A combination of a cohort of disaffected youth, communities that feel they have been left behind and a social and political culture where certain issues can’t be openly discussed because of so called ‘sensitivities’ is a potent recipe for trouble.
Anyone who paints themselves as an ‘outsider’ while broadcasting on platforms that reach millions is taking everyone else for a mug. They’re allowed to do this because they provide a safety valve for people to rally around, under the illusion that they’re actually part of something more oppositional.
“If you believe in freedom of speech, you believe in freedom of speech for views you don’t like. Goebbels was in favor of freedom of speech for views he liked. So was Stalin. If you’re in favor of freedom of speech, that means you’re in favor of freedom of speech precisely for views you despise. Otherwise, you’re not in favor of freedom of speech.”
“Where there’s no danger, there’s no courage.… Anyone can ‘endure’ security and well-being. The real challenges—the ones that force our endurance to grow from mere perseverance into true courage—arise in the face of hazard. So it is with moral courage, where danger is endured for the sake of an overarching commitment to conscience, principles, or core values.”
—Rushworth Kidder, Moral Courage
After being on the questioning end of Dissident Dialogues interviews for luminaries such as CJ Hopkins and Meredith Miller, I switched roles for this written interview conducted by Vanja Vinković on behalf of Croatian Weekly (Hrvatski Tjednik), an ad-free, print-only publication he describes as “the most-read newspaper in Croatia.”
For my two-year Substack anniversary, I am publishing an essay I started last summer to accompany a guest article by Paul Cudenec. It seemed a fitting anniversary piece because it covers connections, collaborations, community, and courage—four C’s that have defined my transformative experience at Substack.
WE DID IT. We pulverized the Overton Window. Even former mainstream straddlers are saying it aloud now: “Mistakes Were NOT Made.” Deftly filmed by Mark Lawrie and poignantly scored by my husband, Dr. Tess Lawrie’s knee-buckling reading of my poem has shattered the few remaining shards dangling in the window frame.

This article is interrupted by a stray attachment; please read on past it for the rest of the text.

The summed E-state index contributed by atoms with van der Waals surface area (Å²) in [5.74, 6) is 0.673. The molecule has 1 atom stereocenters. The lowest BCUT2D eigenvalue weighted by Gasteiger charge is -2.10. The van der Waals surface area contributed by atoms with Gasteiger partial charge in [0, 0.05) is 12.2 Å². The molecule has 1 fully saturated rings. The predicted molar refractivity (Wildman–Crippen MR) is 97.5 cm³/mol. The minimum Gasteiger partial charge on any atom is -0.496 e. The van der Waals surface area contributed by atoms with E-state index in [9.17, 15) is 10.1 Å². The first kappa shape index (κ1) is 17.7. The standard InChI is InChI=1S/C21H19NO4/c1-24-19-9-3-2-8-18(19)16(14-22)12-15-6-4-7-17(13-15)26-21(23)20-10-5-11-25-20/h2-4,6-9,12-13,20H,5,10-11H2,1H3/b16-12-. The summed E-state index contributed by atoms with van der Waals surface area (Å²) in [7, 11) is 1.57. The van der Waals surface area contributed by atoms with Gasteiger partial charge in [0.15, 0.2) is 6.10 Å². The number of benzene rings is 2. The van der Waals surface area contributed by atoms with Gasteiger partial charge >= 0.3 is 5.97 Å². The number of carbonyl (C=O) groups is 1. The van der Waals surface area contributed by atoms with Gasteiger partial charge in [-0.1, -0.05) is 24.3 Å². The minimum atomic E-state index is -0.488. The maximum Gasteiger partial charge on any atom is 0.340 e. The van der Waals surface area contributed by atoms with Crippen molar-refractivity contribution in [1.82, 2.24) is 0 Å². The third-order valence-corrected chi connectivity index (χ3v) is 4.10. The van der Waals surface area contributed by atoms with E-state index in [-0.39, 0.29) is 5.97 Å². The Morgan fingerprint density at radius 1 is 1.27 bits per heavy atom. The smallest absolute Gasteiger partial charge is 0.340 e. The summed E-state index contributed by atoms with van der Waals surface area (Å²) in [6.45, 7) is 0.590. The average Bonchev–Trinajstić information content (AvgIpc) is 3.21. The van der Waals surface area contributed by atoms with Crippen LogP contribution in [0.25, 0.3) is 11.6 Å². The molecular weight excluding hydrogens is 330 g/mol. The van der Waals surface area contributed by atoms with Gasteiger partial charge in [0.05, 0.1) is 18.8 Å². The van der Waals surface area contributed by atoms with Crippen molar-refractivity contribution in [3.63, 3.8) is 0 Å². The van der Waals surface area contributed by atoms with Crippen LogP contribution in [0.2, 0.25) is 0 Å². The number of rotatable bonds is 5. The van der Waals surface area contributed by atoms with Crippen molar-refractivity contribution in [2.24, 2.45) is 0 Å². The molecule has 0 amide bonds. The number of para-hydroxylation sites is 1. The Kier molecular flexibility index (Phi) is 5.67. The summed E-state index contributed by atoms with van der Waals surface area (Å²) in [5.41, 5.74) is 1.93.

Why has the frustration and pain of being an activist got worse? I’ll try to explain. I used to be very tribal. Once I’d found a political home, I’d defend it and my comrades vigorously. Any nagging doubts I had were packed away in a box and hidden in a dark cupboard. That was until the point when it started to become clear that what I thought was a ‘for ever’ political home was changing and going off in a direction I couldn’t travel in.
I am elated to present this video of Dr. Tess Lawrie reading Mistakes Were NOT Made: An Anthem for Justice. My veteran Substack readers may recall it was Tess’s fearless confrontation of Andrew Hill that inspired me to launch my Profiles in Courage series. I also crowned Tess the Queen of Integrity (to Mike Yeadon’s King of Integrity) in my one-year anniversary post.
This is one of the more important pieces I have published. I have been given the honor of hosting a letter written by Jews around the world who unequivocally condemn the weaponization of “anti-semite” to character-assassinate people guilty of nothing but questioning approved narratives; exercising free speech; exposing corruption, lies, and harmful policies; and practicing independent, critical thinking.
“We have so hopelessly ceded our humanity that for the modest handouts of today we are ready to surrender up all principles, our soul, all the labors of our ancestors, all the prospects of our descendants—anything to avoid disrupting our meager existence. We have lost our strength, our pride, our passion. We do not even fear a common nuclear death, do not fear a third world war (perhaps we’ll hide away in some crevice), but fear only to take a civic stance! We hope only not to stray from the herd, not to set out on our own, and risk suddenly having to make do without the white bread, the hot water heater …”
—Aleksandr Solzhenitsyn, Live Not by Lies